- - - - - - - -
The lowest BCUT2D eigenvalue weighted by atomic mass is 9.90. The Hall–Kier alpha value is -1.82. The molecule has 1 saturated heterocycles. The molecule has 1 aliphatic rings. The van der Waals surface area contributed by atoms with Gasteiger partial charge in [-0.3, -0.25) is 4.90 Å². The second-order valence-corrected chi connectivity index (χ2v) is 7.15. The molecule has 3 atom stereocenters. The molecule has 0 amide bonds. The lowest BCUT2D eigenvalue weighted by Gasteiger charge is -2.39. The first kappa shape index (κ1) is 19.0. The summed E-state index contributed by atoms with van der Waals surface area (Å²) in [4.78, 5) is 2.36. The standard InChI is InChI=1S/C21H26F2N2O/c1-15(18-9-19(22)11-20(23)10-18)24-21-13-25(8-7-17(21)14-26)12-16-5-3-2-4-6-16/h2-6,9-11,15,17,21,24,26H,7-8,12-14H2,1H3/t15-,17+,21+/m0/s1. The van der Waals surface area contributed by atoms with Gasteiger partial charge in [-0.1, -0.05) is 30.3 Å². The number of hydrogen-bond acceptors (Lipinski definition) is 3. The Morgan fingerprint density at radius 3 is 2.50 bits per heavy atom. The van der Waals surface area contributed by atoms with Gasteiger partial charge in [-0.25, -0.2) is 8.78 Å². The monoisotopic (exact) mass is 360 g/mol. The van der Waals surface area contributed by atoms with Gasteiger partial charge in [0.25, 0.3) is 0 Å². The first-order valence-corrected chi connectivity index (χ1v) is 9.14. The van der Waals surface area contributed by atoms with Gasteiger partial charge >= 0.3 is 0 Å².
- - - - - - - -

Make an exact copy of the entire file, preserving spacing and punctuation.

The lowest BCUT2D eigenvalue weighted by atomic mass is 9.90. The Hall–Kier alpha value is -1.82. The molecule has 1 saturated heterocycles. The molecule has 1 aliphatic rings. The van der Waals surface area contributed by atoms with Gasteiger partial charge in [-0.3, -0.25) is 4.90 Å². The second-order valence-corrected chi connectivity index (χ2v) is 7.15. The molecule has 3 atom stereocenters. The molecule has 0 amide bonds. The lowest BCUT2D eigenvalue weighted by Gasteiger charge is -2.39. The first kappa shape index (κ1) is 19.0. The summed E-state index contributed by atoms with van der Waals surface area (Å²) in [4.78, 5) is 2.36. The standard InChI is InChI=1S/C21H26F2N2O/c1-15(18-9-19(22)11-20(23)10-18)24-21-13-25(8-7-17(21)14-26)12-16-5-3-2-4-6-16/h2-6,9-11,15,17,21,24,26H,7-8,12-14H2,1H3/t15-,17+,21+/m0/s1. The van der Waals surface area contributed by atoms with Gasteiger partial charge in [-0.1, -0.05) is 30.3 Å². The number of hydrogen-bond acceptors (Lipinski definition) is 3. The Morgan fingerprint density at radius 3 is 2.50 bits per heavy atom. The van der Waals surface area contributed by atoms with Gasteiger partial charge in [-0.25, -0.2) is 8.78 Å². The monoisotopic (exact) mass is 360 g/mol. The van der Waals surface area contributed by atoms with Gasteiger partial charge in [0.25, 0.3) is 0 Å². The first-order valence-corrected chi connectivity index (χ1v) is 9.14. The van der Waals surface area contributed by atoms with Gasteiger partial charge >= 0.3 is 0 Å².